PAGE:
Viet Nam

Viet Nam flag


Illness and injury happen both at home and abroad. One of our goals in preparing you to serve as a Volunteer is to help you understand the health risks of the country where you will serve.

The health of Volunteers is a key priority of the Peace Corps. Volunteers are given information on country-specific health concerns and trained in health risk prevention during pre-service training. In addition, as a Volunteer, you will have access to medical care 24 hours a day, seven days a week.

Read more on how the Peace Corps approaches medical care during service.

Each country maintains a Health Unit with Medical Officers who handle Volunteers' primary health care needs, including evaluation and treatment of most medical conditions. Upon your arrival in-country, the Medical Officers are available to provide health care services. The Health Unit will provide you with a country-specific health handbook and a medical kit with basic medical supplies to treat mild illnesses and injuries. The Peace Corps will restock your medical kit with supplies as needed throughout your service. Your prescription medications will be ordered for you during pre-service training and provided throughout your service, but these medications may take several months to arrive. Therefore, the Peace Corps requests you bring at least a three-month supply of your prescriptions (e.g., birth control) and other specific medical supplies to use during your initial months in-country.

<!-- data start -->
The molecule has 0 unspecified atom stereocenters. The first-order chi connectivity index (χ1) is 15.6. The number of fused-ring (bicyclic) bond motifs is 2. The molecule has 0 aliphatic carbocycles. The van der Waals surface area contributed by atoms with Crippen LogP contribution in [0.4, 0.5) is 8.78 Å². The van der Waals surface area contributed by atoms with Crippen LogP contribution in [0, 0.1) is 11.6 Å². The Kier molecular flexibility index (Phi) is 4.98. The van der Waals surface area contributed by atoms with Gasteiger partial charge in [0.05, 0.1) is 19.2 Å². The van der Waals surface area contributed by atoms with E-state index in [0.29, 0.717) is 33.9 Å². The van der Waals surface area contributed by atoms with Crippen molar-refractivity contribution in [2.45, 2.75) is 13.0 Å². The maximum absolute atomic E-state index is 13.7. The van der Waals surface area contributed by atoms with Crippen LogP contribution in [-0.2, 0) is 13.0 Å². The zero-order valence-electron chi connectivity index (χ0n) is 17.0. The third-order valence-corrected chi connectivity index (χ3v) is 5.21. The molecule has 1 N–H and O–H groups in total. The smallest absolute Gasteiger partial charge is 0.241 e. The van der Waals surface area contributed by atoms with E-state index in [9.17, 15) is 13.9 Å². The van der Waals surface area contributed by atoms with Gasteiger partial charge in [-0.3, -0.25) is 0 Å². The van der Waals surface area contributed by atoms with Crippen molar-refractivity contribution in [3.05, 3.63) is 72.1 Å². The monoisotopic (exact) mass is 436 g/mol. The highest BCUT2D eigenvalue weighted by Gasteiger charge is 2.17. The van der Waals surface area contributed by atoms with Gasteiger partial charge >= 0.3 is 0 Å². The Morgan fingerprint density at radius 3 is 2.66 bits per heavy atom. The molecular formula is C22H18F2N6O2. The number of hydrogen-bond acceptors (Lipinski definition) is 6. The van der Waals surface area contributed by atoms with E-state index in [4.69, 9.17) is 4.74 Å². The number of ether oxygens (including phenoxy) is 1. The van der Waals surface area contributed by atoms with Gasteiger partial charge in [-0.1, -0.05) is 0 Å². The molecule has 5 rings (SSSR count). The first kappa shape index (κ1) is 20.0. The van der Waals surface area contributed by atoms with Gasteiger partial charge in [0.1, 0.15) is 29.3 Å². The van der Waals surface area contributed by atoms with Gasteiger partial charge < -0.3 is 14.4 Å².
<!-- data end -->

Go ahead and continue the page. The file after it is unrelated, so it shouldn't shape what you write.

During service, the Peace Corps Medical Officers are available to answer your questions, and you are always free to contact them by phone, text message, email, or in person if you have a physical, emotional, or other problem that relates to your health or well-being. You will have physicals at mid-service and at the end of your service, and can be seen by your Medical Officer on an as-needed basis. Additional medical care is available at local hospitals at the authorization of a Medical Officer. If you develop a serious medical problem during your service, the Medical Officer will consult with the Office of Health Services in Washington, D.C. or a Regional Medical Officer. If you cannot receive the care you need in-country, you will be transported to a Peace Corps-approved regional medical facility or to the United States.

Health Issues in-country

  • COVID-19 rates remain low in Viet Nam compared to other countries globally, due to strict measures and policies around preventative measures, quarantines, border closures and contact tracing. The Government of Viet Nam is currently pursuing a vaccination campaign, with plans to set up a vaccination fund with a goal of acquiring enough vaccines to vaccinate 75 million of the country’s 98 million population.
  • Dengue fever: Along with your medical kit, you will receive a mosquito net and insect repellent to prevent mosquito bites.
  • Malaria: Malaria is found in some areas of Viet Nam. Volunteers who plan to visit these areas should contact the Peace Corps Medical Officer in advance for consultation.
  • Air Quality: Viet Nam ranks among the ten countries with the world’s worst air pollution; the problem is particularly serious in the cities of Hanoi and Ho Chi Minh City.
  • Gastrointestinal problems: Several approaches will be recommended to reduce, but can never completely eliminate, the risk for getting travelers’ diarrhea. In your medical kit, you will receive water purification treatment tablets. Water filters will be provided to Volunteers. It’s recommended that you filter your water and properly prepare foods (this will be explained in pre-service training.)